“And that’s Herbert Spencer,” I said to my young friend, as he surveyed my considerable collection of liberty-themed books. “He’s a magnificent philosopher. You should read him.” “Oh, but wasn’t he a racist?” he replied. And just like that, the scholarly work of a lifetime was dismissed, relegated to the dustbin of history, because somewhere along the line, someone had used that hateful word to describe the man, and it had stuck.
This is a trick that I see progressives use all the time, and it’s having serious consequences not only to our political discourse, but to our understanding of history as well. Rather than tackle great ideas head on, it’s easier to attack the man behind them. In logic, this is called the Ad Hominem fallacy. And there is no more poisonous term to use these days than the word “racist.”
No one wants to be associated with anyone who could possibly be considered racist, and for good reason. Apart from the obvious fact that racism is a hateful way of thinking that has resulted in some of the most horrific crimes in human history, society at large has demonstrated that the charge of harboring racist thoughts is enough to utterly destroy a career. Just ask Michael Richards. Perhaps that’s as it should be; social pressure is an effective and non-violent way of enforcing good behavior and societal norms. But the consequence has been that it is all too easy to delegitimize someone simply by throwing that word at them, with or without evidence.
And since this is a favorite tool of the Left, you can imagine who its most frequent targets are: individualists, libertarians, conservatives, advocates of limited government, all the things that collectivists hate. The irony is that, as Ayn Rand point out, racism itself is fundamentally collectivist in that it lumps people into groups instead of treating them as individuals. Perhaps this is why so many progressives are preoccupied with the subject.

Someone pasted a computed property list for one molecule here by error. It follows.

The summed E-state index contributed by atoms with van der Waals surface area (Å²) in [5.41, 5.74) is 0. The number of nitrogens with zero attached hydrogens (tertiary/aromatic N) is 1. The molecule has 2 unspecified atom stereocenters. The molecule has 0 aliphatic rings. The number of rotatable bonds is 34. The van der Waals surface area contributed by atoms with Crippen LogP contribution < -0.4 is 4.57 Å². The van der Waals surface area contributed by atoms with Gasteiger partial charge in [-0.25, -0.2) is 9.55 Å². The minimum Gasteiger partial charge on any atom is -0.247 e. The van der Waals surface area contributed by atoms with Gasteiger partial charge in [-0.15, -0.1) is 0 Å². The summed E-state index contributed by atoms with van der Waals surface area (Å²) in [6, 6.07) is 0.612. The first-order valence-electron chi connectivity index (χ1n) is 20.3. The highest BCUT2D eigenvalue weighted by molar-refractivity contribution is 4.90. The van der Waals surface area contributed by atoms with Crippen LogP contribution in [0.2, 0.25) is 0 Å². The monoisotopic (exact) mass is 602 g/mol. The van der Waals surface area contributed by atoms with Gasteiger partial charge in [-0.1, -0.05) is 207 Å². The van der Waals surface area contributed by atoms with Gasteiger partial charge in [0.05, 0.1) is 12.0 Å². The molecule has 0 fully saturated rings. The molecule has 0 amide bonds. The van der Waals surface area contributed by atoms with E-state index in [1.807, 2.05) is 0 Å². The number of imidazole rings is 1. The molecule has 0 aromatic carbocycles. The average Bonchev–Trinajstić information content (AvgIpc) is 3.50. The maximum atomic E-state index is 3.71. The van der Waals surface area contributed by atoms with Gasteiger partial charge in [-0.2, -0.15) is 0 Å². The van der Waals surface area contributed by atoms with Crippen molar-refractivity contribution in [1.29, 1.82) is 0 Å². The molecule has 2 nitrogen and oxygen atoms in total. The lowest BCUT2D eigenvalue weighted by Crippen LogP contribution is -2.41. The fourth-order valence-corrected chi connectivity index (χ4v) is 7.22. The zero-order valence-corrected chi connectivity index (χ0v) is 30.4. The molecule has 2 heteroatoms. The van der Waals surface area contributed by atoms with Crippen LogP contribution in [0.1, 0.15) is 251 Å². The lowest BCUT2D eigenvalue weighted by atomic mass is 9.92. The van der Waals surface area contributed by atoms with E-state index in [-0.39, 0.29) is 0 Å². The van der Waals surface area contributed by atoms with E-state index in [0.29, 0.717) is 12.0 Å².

So, in the interest restoring a few reputations, busting some myths, and trying to foster a more open dialogue without resorting to name calling and personal attacks, I want to take this opportunity to go through a few of the most prominent cases of great thinkers tarnished by accusations of racial acrimony, starting with the much maligned Herbert Spencer.
Herbert Spencer was a brilliant British philosopher who wrote on everything from biology, to psychology, to ethics, to political philosophy. It is this latter category which remains most relevant today, Spencer went beyond most classical liberals, embracing a radical individualist viewpoint that condemned the state as unnecessary and malevolent. Murray Rothbard cited his book “Social Statics” as one of the most important libertarian works ever written, and its chapter The Right to Ignore the State has been reprinted as a standalone testament to freedom from government.
Spencer was an avid follower of Charles Darwin’s theories of natural selection, and actually coined the term “survival of the fittest.” It was in Spencer’s attempt to apply Darwin’s theories the other aspects of science and philosophy that he ran into trouble. In a defense of market competition not dissimilar to anything written by Adam Smith, Spencer analogized the market to nature, asserting that unsuccessful businesses die off while successful ones survive, much like what happens in the animal kingdom.
Spencer is quick to amend his statement, adding that charity is both necessary and praiseworthy to help those incapable of succeeding on their own, but his critics seized upon the phrase “social Darwinism” and tried to cast Spencer as a supporter of letting the poor die in the streets, which in turn led to charges of support for eugenics and racism.